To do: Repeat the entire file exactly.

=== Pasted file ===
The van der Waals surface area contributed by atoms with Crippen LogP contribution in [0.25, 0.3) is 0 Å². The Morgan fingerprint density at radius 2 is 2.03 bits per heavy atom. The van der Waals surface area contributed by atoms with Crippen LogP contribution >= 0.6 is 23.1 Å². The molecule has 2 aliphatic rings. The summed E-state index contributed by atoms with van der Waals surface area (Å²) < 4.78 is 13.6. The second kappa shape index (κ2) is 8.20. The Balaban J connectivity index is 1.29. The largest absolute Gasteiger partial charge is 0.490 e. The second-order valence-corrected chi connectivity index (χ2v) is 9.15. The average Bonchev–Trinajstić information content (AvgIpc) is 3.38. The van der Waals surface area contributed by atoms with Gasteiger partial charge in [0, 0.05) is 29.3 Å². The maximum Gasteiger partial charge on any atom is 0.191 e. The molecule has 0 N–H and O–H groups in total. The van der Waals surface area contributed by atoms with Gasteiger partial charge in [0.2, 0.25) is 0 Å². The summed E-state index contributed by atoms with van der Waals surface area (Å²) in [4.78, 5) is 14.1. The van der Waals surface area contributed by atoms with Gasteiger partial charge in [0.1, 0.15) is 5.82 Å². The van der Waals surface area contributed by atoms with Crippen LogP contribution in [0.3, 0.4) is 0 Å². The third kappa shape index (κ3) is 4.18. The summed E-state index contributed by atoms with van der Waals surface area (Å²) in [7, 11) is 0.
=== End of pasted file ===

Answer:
The van der Waals surface area contributed by atoms with Crippen LogP contribution in [0.25, 0.3) is 0 Å². The Morgan fingerprint density at radius 2 is 2.03 bits per heavy atom. The van der Waals surface area contributed by atoms with Crippen LogP contribution >= 0.6 is 23.1 Å². The molecule has 2 aliphatic rings. The summed E-state index contributed by atoms with van der Waals surface area (Å²) < 4.78 is 13.6. The second kappa shape index (κ2) is 8.20. The Balaban J connectivity index is 1.29. The largest absolute Gasteiger partial charge is 0.490 e. The second-order valence-corrected chi connectivity index (χ2v) is 9.15. The average Bonchev–Trinajstić information content (AvgIpc) is 3.38. The van der Waals surface area contributed by atoms with Gasteiger partial charge in [0, 0.05) is 29.3 Å². The maximum Gasteiger partial charge on any atom is 0.191 e. The molecule has 0 N–H and O–H groups in total. The van der Waals surface area contributed by atoms with Gasteiger partial charge in [0.2, 0.25) is 0 Å². The summed E-state index contributed by atoms with van der Waals surface area (Å²) in [4.78, 5) is 14.1. The van der Waals surface area contributed by atoms with Gasteiger partial charge in [0.1, 0.15) is 5.82 Å². The van der Waals surface area contributed by atoms with Crippen LogP contribution in [0.3, 0.4) is 0 Å². The third kappa shape index (κ3) is 4.18. The summed E-state index contributed by atoms with van der Waals surface area (Å²) in [7, 11) is 0.